viernes, 11 de diciembre de 2015

Stele of Pamerihu

Stele of Pamerihu
New Kingdom
19th dynasty, about 1304-1201 BC
From Deir el-Medina (probably)
Height: 18.95 cm
Width: 12.4 cm
Thickness: 4.6 cm
The round topped stele is a votive relief of the
sculptor Pamerihu, who probably lived in Deir el-Medina
and worked for the Royal Wife Ahmose-Nefertari
(c.1570-1505 BC). She was the wife of the founder
of the 18th dynasty Ahmose I (1570-1546 BC) and
mother of King Amenhotep I (1525-1504 BC), the
first king to be entombed in the Valley of the Kings.
Ahmose-Nefertari and Amenhotep I are often jointly
depicted on monuments in Deir el-Medina. Both were
worshipped in the settlement.

Ahmose-Nefertari sits on the throne facing right in front of a table with a libation pot. She wears a
flowing, pleated dress, typical in representations of elite women of the Ramesside period (about 1295-1069
BC) rather than the period during which the Queen was alive. On her head she wears the vulture
head-dress of the goddess Mut, consort of the god Amun of Thebes, surmounted by a sun-disc and ostrich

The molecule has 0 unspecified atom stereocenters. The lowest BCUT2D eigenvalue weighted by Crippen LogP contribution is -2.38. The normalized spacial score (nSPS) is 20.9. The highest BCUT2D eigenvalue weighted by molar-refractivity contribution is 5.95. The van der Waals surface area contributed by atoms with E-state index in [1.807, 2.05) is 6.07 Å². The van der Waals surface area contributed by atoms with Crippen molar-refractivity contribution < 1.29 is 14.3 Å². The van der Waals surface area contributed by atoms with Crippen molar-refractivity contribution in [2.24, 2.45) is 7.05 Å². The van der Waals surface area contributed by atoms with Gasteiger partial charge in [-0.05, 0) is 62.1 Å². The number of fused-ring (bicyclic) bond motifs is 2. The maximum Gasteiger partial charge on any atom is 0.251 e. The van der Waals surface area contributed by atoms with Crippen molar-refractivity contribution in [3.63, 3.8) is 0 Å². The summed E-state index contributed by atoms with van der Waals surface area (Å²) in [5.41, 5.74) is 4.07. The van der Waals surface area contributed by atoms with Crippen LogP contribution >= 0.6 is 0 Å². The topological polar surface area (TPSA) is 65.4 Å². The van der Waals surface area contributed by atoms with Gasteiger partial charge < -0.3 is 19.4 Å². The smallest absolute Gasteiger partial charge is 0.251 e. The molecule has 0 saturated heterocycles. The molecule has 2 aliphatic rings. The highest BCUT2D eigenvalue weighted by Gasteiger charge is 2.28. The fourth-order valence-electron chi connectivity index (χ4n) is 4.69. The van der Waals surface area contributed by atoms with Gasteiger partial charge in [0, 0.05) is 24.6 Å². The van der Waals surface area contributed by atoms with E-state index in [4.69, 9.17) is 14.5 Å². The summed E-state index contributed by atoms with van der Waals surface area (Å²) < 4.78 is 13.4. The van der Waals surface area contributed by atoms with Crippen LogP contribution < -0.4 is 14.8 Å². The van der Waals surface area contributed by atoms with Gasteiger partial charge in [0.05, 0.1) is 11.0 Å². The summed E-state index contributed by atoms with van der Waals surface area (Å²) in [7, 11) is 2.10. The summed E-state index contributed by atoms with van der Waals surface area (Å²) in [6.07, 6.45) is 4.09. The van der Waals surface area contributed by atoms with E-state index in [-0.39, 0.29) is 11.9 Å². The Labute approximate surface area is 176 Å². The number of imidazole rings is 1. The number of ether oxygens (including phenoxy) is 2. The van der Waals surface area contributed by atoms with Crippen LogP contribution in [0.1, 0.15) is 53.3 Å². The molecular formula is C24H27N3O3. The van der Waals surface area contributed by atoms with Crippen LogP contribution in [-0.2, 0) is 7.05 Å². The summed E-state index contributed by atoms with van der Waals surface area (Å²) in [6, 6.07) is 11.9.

plumes. The cobra on her crown and the flail in her hand indicate her royal status. The lotus blossom was
often held by deceased women, thought to be representing rebirth. There is a cartouche of
Ahmose-Nefertari within the hieroglyphic inscription consisting of 2 vertical columns in the right upper part
of the stele. Another inscription is written in black ink at the bottom of the stele. It consists of 2
horizontal lines of hieroglyphs and contains an offering formula. The inscription is faded in places.
Kunsthistorisches Museum Vienna, Egyptian - Oriental Collection
Inv AE_INV_158
Provenance: 1821 gift of C. A. Fontana

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